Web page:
As mentioned, having a few narcissistic traits does not mean you are a full-scale narcissist. The important thing is to identify and address unhealthy, toxic, and destructive behaviors.

It Could Be Codependency

A codependent individual is excessively focused on the needs of others, suppresses their own needs and feelings, and has a strong desire to feel needed.

They rely excessively on significant others to feel worthy, safe, and have a sense of purpose. They often end up in a relationship with someone who gladly exploits their nature, like a narcissistic person. 

Thus, there is a strong pull between narcissists and codependents because they fulfill each other’s maladaptive needs. That could explain how a narcissist may convince you that you are the problem.

However, there are also some underlying similarities between the two, which could explain why you are asking yourself whether you are the narcissist or the victim.

Some examples of their similarity include:

Control and Entitlement

Narcissism is characterized by an excessive need for control, specifically, a need to control other people. Although codependents want to help people, their motivation is often to create a dependency (so as not to be abandoned), which is controlling behavior.

They are helpful, self-sacrificing, and caring and expect in return that the other person complies with their advice and guidance, which suggests a sense of entitlement.


Both codependents and narcissists tend to blame the problems in their lives and their relationships on the other person.


Narcissists and codependents both tend to believe they are superior and special. Narcissists believe they are better than others and are preoccupied with fantasies of success, power, and brilliance.

Codependents tend to believe they are morally superior and exceptionally empathetic and insightful. They often feel they are the only person who can understand and help others.


Narcissists and codependents both engage in manipulative behaviors to feel in control and boost their self-esteem. Codependents people-please, self-sacrifice, and guilt-trip, whereas narcissists gaslight, love bomb, deceive, and verbally or physically attack.

So given that there are some similarities, you may have noticed some of these behaviors in yourself and wondered whether it’s narcissism but it may actually be codependency.

Codependency is generally more damaging to the person with this condition, whereas narcissism is more damaging to others.

Narcissism Is on the Rise

Two professors of psychology, Jean Twenge and Keith Campbell, wrote a book titled “The Narcissism Epidemic: Living in the Age of Entitlement”. They argue that narcissism is on the rise with catastrophic consequences for society.

Individualism, social media, cancel culture, and the obsession with perfection (perfect body, skin, routine, house, etc.) do seem to have an air of narcissism. They certainly promote and normalize selfish, grandiose, self-promoting, aggressive, and entitled behavior.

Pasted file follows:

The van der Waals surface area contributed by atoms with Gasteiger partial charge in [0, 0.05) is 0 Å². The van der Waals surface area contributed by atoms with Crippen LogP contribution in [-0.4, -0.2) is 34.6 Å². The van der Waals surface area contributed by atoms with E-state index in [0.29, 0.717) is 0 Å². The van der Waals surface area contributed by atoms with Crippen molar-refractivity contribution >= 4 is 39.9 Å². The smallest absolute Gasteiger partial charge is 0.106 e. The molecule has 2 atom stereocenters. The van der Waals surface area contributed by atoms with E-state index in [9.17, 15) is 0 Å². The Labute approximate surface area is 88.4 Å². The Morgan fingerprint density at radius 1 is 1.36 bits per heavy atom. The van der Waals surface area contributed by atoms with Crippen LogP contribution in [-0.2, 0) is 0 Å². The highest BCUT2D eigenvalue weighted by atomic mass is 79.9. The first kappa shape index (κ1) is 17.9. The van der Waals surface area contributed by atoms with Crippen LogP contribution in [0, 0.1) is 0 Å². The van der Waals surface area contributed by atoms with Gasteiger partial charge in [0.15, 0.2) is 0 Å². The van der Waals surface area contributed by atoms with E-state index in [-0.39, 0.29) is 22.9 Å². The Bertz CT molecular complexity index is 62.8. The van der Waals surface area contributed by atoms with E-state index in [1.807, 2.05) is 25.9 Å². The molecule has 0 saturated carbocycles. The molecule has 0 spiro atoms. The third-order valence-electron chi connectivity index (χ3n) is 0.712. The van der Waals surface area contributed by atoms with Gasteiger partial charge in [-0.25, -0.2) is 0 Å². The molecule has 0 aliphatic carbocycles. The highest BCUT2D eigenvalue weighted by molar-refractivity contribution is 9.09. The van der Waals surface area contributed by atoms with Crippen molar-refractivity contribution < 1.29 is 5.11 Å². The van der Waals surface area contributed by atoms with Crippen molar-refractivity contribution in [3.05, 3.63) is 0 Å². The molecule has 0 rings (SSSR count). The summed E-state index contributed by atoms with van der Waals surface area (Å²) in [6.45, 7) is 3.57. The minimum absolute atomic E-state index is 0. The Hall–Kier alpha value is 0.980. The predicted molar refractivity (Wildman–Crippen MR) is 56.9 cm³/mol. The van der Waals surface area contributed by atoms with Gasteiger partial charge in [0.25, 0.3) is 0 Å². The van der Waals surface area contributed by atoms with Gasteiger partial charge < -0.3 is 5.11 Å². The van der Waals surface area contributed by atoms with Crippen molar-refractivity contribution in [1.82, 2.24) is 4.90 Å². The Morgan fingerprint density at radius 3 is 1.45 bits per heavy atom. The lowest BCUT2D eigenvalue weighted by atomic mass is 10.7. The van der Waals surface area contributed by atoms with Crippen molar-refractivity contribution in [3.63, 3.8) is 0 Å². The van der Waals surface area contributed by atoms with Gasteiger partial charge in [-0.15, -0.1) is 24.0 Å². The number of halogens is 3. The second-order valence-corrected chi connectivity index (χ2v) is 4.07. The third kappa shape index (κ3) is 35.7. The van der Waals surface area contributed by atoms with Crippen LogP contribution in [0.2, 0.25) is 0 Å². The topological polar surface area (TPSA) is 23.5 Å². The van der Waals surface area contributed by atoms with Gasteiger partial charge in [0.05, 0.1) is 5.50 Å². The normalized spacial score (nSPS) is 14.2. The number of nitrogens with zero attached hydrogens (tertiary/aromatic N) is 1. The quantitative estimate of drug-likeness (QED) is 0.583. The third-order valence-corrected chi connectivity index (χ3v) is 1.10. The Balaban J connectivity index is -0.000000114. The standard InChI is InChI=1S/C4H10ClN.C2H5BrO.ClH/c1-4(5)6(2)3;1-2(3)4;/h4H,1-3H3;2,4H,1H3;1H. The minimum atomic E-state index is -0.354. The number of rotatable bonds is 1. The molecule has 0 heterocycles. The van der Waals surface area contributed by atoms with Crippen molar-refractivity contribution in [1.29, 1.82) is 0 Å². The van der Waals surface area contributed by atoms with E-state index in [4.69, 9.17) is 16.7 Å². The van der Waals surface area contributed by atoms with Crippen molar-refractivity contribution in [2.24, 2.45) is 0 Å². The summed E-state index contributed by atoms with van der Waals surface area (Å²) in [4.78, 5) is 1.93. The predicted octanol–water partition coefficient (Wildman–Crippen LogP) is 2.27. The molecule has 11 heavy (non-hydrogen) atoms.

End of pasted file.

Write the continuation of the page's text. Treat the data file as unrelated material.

Therefore, it’s possible that many of us have fallen victim to the narcissism epidemic. According to this book and other research, there are higher levels of narcissism in the general population compared to previous generations.

It might be because we are becoming more narcissistic as a society or because having narcissistic traits is seen as more acceptable now (e.g., self-promotion via social media). 

To conclude, asking yourself whether you are narcissistic is a good sign because it means you have the capacity for self-reflection.

People can be victims and still behave in toxic ways. Of course, it’s also entirely possible for two narcissistic people to be in a relationship, there’s not always one victim and one perpetrator.

If you have noticed narcissistic, unhealthy, or toxic behaviors in yourself, that’s okay as long as you acknowledge them and work hard to change them.   


Dickinson, K. & Pincus, A.L. (2003). Interpersonal analysis of grandiose and vulnerable narcissism. Journal of Personality Disorders, 17 (3), 188-207.

Jabeen, F., Gerritsen, C. & Treur, J. (2021). Healing the next generation: an adaptive agent model for the effects of parental narcissism. Brain Informatics, 8, 4.

Jauk, W., Weigle, E., Lehmann, K., Benedek, M. & Neubauer, A.C. (2017). The Relationship between Grandiose and Vulnerable (Hypersensitive) Narcissism. Frontiers in Psychology, 8.

National Offender Management Service & NHS England (2015). Working with offenders with personality disorder: a practitioner’s guide.

Robins, R.W., Caspi, A. & Moffitt, T.E. (2022). It’s not just who you’re with, it’s who you are: personality and relationship experiences across multiple relationships. Journal of Personality, 70(6), 925-64. 

Ronningstam, E. & Weinberg, I. (2013). Narcissistic Personality Disorder: Progress in Recognition and Treatment. Focus, 11 (2), 167-177.

Twenge, J. M., & Campbell, W. K. (2009). The narcissism epidemic: Living in the age of entitlement. Free Press.Vater, A., Moritz, S., & Roepke, S. (2018). Does a narcissism epidemic exist in modern Western societies? Comparing narcissism and self-esteem in East and West Germany. PLoS One, 13(1), e0188287.

Saul Mcleod, PhD

BSc (Hons) Psychology, MRes, PhD, University of Manchester

Educator, Researcher

Saul Mcleod, Ph.D., is a qualified psychology teacher with over 18 years experience of working in further and higher education. He has been published in peer-reviewed journals, including the Journal of Clinical Psychology.

Olivia Guy-Evans, MSc

BSc (Hons) Psychology, MSc Psychology of Education

Associate Editor for Simply Psychology

Olivia Guy-Evans is a writer and associate editor for Simply Psychology. She has previously worked in healthcare and educational sectors.

Anna Drescher

Mental Health Writer

BSc (Hons), Psychology, Goldsmiths University, MSc in Psychotherapy, University of Queensland

Anna Drescher is a freelance writer and solution-focused hypnotherapist, specializing in CBT and meditation. Using insights from her experience working as an NHS Assistant Clinical Psychologist and Recovery Officer, along with her Master's degree in Psychotherapy, she lends deep empathy and profound understanding to her mental health and relationships writing.